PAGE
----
8. On my UM2 (single nozzle) printing in thicker layers reduces this effect quite a lot. But then of course you have more visible layer lines. So it depends on whether your application can have this. Maybe you could design a small test piece, but not too small so it still has enough cooling. And try printing that with different layer heights, orientations (for testing cooling flow), temperatures and speeds?
  9. For the spool holder with integrated balance: near the end of an old spool of stiff PLA, it may take 1kg (10N) to unload filament, to overcome the "spring effect" trying to wind it up again. Sometimes I can lift a nearly empty spool by the filament, without it unwinding. So, depending on the orientation of the pulling force, this might introduce quite big measuring errors, I think? This would especially be a problem where accuracy of the remaining length matters most: at the end of the spool. But at least this system provides a simple linear conversion between weight and remaining length, once the weight per meter is known. But this weight per meter would have to be changed per filament, otherwise printing with a metal-filled material might give unpleasant surprises. So it requires bookkeeping weights for each material and each color of filament (particle filled pigments like white might weight different from other pigments). For the geared meter: where is that supposed to go? This is not clear from the pictures or description. I guess it has to sit on the feeder, or on the filament entering the feeder, so it measures the length that passes by? Definitely not on the spool, due to the varying diameter of filament while unwinding. However, how does this system handle switching spools? I switch colors and materials maybe 20 times per spool, before it is empty. Then how is this meter going to adapt to this, without a complex manual bookkeeping and resetting? I think all this added complexity is prone to errors, and relying on it might cause more failed prints than just visually estimating the remaining amount, and using common sense. The best "guestimators" in complex varying situations might be humans. :-)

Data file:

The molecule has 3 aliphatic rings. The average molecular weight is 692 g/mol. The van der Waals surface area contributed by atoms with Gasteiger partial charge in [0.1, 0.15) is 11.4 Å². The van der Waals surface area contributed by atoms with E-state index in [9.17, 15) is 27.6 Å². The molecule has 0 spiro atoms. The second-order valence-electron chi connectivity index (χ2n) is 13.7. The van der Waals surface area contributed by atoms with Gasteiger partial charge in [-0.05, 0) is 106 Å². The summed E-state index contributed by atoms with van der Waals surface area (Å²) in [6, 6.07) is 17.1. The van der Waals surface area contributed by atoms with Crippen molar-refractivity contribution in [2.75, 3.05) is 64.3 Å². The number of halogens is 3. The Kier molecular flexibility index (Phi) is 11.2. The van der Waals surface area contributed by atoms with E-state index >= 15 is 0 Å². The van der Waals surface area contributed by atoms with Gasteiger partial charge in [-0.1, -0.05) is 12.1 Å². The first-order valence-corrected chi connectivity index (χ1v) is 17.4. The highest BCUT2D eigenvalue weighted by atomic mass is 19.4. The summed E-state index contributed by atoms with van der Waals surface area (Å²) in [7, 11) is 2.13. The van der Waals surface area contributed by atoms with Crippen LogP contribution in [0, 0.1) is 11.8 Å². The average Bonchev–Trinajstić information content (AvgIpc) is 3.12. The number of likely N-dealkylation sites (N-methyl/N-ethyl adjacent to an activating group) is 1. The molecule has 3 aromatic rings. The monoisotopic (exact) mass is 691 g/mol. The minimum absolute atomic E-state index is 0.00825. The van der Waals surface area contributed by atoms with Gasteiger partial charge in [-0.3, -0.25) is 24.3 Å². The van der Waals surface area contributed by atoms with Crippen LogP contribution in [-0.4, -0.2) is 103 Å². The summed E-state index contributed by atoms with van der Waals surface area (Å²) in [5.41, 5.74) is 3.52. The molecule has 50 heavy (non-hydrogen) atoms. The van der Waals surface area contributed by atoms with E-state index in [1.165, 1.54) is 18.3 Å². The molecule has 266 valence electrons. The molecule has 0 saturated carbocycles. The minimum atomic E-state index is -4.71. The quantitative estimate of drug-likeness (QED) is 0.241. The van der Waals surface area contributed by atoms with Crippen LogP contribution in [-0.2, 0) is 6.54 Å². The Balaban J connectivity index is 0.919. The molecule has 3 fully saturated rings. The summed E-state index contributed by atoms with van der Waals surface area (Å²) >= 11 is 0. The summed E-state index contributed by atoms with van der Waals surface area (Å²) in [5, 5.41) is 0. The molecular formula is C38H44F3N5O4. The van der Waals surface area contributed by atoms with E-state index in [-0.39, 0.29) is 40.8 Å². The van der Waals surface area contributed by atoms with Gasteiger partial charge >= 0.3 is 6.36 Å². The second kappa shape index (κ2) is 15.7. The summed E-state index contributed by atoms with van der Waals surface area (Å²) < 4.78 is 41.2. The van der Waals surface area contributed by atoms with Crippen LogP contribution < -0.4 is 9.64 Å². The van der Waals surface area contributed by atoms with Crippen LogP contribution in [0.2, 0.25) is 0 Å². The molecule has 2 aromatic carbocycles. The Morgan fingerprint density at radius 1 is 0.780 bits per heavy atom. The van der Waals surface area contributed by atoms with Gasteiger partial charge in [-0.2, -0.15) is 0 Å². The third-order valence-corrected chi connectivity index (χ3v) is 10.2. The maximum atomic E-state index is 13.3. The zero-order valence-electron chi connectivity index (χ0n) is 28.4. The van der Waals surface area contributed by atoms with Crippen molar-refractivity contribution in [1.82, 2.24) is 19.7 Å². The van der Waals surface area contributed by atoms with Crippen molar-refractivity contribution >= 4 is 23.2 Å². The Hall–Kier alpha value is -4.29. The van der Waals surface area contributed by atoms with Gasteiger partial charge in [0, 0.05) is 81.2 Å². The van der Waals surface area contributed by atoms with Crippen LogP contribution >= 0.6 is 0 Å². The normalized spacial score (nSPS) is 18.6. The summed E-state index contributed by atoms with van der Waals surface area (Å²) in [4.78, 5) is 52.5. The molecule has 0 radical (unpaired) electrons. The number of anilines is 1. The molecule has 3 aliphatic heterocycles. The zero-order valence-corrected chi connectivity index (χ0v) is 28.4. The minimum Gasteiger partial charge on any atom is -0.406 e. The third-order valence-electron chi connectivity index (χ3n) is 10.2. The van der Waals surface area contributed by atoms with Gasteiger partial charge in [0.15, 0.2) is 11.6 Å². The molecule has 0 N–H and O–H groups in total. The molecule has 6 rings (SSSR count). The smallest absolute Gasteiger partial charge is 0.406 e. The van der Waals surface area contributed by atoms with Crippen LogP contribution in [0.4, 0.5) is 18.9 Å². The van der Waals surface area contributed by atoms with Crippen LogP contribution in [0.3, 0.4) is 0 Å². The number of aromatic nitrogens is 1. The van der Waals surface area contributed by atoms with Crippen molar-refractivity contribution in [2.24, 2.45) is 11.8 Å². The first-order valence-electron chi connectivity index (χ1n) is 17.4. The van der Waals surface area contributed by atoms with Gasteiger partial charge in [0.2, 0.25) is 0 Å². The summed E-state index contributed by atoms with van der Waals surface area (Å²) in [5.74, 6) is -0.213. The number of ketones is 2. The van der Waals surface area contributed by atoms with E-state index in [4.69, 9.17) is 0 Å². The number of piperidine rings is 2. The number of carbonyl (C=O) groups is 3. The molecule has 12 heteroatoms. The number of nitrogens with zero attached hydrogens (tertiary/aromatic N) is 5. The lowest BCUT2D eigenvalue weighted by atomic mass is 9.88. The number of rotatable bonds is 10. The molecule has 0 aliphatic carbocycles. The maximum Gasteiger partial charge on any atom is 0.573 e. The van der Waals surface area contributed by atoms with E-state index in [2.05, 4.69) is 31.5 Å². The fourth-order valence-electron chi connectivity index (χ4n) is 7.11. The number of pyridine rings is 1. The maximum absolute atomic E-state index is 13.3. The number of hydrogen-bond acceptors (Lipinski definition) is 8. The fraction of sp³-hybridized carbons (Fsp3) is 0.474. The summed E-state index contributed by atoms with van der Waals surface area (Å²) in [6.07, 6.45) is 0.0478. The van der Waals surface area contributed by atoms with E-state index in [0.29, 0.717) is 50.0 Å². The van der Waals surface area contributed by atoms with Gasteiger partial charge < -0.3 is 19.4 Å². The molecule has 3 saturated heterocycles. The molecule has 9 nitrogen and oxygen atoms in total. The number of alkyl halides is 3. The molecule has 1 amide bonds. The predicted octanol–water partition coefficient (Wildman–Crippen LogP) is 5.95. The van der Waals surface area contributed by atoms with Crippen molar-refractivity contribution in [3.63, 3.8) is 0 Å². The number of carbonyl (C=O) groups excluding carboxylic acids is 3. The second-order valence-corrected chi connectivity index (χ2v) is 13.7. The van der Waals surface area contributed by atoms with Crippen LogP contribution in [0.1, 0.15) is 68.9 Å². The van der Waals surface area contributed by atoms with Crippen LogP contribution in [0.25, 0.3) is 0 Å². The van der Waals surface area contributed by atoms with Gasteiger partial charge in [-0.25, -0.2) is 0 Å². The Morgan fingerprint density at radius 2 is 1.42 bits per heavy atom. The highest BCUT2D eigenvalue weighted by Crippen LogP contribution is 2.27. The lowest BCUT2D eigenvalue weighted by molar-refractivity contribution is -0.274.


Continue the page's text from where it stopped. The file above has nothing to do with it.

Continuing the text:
10. I think they are going to be too stiff. And blobs, irregularities and print lines are not going to help making it water-tight. Unless you would squeeze it extremely hard between thick steel flanges. If you don't want to store gaskets, or originals can not be found anymore, I think you would be better off cutting new gaskets from a sheet, with a knife or a Dremel tool? Or use self-curing silicone or similar paste? For comparison: transparent PVC tubing for aquariums is much softer than TPU. But when I tried to use that recently to make a seal for my water-cooled disk grinder, I had a lot of problems getting it water-tight. Even the slightest amount of corrosion and oxidation on the surface of the metal, caused leaks. So, even soft PVC is not flexible enough to follow these tiny irregularities and close the gaps. But if you would try it anyway, let us know the result. It would be interesting to know.